Integrated insurance products: on the rise

Link insurance benefits to the sale of consumer goods or services? Combine different topics with each other, for example, baggage insurance for mobile phone customers abroad? All of this can be achieved with integrated insurance products. Why insurers should now focus on this business segment.

A young man wants to book a trip. The first thing he investigates is proper travel and baggage cancellation insurance. During nights, he clicks through offers online, compares prices and terms, and immediately calls his broker the next day.
Sound unrealistic? This!

Due to trip cancellation or baggage insurance, no one will stay up at night to make sure they make the right decision. Instead, consumers expect to be able to book these services as a matter of course. The trend is increasingly towards bundles of integrated ecosystem products and services.

Integrated insurance products, which are currently making their way more and more into the DACH region, are ideal for fast and flexible sales. But for which segments are so-called embedded products particularly suitable, who is the pioneer and what should be considered from a technical point of view?

The turning point is in full swing

Integrated insurance has long been established in the US Development in local markets started a good ten years ago. A new breakthrough of integrated insurance can now be seen, which is accompanied by a fundamental change in the insurance market: compared to earlier times, the insurer is receding more and more into the background in the perception of end customers. What convinces many consumers is no longer the big name, but the overall package of services.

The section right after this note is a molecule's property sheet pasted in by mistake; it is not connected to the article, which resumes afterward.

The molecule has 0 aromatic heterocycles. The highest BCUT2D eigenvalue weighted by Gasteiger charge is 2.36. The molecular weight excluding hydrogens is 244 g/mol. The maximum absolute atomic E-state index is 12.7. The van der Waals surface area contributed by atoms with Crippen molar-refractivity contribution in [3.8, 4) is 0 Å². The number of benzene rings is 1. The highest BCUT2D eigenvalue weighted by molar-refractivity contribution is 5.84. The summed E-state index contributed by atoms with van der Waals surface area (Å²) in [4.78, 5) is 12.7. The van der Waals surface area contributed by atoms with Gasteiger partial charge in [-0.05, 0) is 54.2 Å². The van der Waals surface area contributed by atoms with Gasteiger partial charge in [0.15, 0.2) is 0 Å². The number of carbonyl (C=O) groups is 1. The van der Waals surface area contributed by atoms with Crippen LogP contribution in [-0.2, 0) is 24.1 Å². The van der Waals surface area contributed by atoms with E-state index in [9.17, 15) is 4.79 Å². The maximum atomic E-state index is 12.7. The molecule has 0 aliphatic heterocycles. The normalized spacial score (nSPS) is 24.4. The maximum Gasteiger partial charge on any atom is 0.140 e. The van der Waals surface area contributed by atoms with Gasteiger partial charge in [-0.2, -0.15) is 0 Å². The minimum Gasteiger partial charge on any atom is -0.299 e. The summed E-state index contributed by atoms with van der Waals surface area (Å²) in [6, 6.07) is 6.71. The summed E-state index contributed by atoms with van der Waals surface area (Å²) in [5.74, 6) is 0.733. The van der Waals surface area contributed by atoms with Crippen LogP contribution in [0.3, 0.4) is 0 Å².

A good example is the extended warranty when buying the washing machine, which can be purchased at the checkout. This may seem unusual to some insurers at first, but it actually harbors opportunities: With such situational and correspondingly low-threshold microinsurance offerings directly at the point of sale, new markets and customer groups can be opened up. Classic areas include consumer goods, telecommunications, travel, and car leasing.

Thus, the first big players among insurers are already working to establish strategic alliances with retail and department store chains, travel portals or car rental companies, such as Zurich Insurance, which is already following this strategy very intensively and, for example, it sells its products to an electronics chain directly at the sales point of sale. More will follow.

What can you do? What insurers must do now

If you want to place and sell integrated insurance, you must adapt it as best as possible to the product being presented and to your target group. This is more complex than it may seem at first: situational insurance, sometimes very short term, and the associated immediate provision of coverage and insurance policy require a stable technical base.

This includes fast and secure data processing, connection of payment systems and interfaces to ecosystems and websites of cooperation partners. Furthermore, the white label producer’s strategy of appearing as a participant in foreign ecosystems is also an attractive positioning. It is of particular interest to small and medium-sized insurance companies as it allows access to a wider range of clients without having to make large marketing investments of their own.

In order to create these conditions, insurers must adapt their IT or configure it from scratch, which in turn requires a series of strategic decisions in advance. Therefore, the question of market positioning must come first: Does integration into an existing ecosystem or a strategic partnership with a company make sense? How exclusive and visible can or should the insurance brand be? Or is a separate ecosystem the best approach?